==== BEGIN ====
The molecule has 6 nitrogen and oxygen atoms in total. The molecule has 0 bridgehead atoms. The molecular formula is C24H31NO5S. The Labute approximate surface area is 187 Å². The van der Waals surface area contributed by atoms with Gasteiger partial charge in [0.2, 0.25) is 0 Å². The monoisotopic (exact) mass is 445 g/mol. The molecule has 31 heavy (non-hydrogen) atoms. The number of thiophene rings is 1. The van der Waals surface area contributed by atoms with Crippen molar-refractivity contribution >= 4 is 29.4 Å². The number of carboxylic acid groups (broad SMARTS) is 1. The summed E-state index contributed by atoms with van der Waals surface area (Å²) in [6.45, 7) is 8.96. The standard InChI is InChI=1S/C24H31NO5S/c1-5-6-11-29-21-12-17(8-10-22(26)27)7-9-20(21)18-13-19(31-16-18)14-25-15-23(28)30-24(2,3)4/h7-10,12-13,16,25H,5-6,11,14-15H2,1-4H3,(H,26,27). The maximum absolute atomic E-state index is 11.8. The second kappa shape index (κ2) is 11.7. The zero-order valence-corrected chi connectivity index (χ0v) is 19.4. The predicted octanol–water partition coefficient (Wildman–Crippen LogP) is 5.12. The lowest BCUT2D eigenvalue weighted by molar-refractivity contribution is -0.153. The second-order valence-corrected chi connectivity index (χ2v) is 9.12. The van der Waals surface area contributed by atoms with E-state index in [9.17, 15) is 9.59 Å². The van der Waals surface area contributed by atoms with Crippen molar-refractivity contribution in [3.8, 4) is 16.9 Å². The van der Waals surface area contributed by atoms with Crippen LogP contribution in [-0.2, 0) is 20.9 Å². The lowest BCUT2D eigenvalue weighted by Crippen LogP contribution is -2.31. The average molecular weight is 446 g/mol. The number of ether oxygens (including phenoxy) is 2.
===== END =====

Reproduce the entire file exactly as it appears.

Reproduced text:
The molecule has 6 nitrogen and oxygen atoms in total. The molecule has 0 bridgehead atoms. The molecular formula is C24H31NO5S. The Labute approximate surface area is 187 Å². The van der Waals surface area contributed by atoms with Gasteiger partial charge in [0.2, 0.25) is 0 Å². The monoisotopic (exact) mass is 445 g/mol. The molecule has 31 heavy (non-hydrogen) atoms. The number of thiophene rings is 1. The van der Waals surface area contributed by atoms with Crippen molar-refractivity contribution >= 4 is 29.4 Å². The number of carboxylic acid groups (broad SMARTS) is 1. The summed E-state index contributed by atoms with van der Waals surface area (Å²) in [6.45, 7) is 8.96. The standard InChI is InChI=1S/C24H31NO5S/c1-5-6-11-29-21-12-17(8-10-22(26)27)7-9-20(21)18-13-19(31-16-18)14-25-15-23(28)30-24(2,3)4/h7-10,12-13,16,25H,5-6,11,14-15H2,1-4H3,(H,26,27). The maximum absolute atomic E-state index is 11.8. The second kappa shape index (κ2) is 11.7. The zero-order valence-corrected chi connectivity index (χ0v) is 19.4. The predicted octanol–water partition coefficient (Wildman–Crippen LogP) is 5.12. The lowest BCUT2D eigenvalue weighted by molar-refractivity contribution is -0.153. The second-order valence-corrected chi connectivity index (χ2v) is 9.12. The van der Waals surface area contributed by atoms with E-state index in [9.17, 15) is 9.59 Å². The van der Waals surface area contributed by atoms with Crippen molar-refractivity contribution in [3.8, 4) is 16.9 Å². The van der Waals surface area contributed by atoms with Crippen LogP contribution in [-0.2, 0) is 20.9 Å². The lowest BCUT2D eigenvalue weighted by Crippen LogP contribution is -2.31. The average molecular weight is 446 g/mol. The number of ether oxygens (including phenoxy) is 2.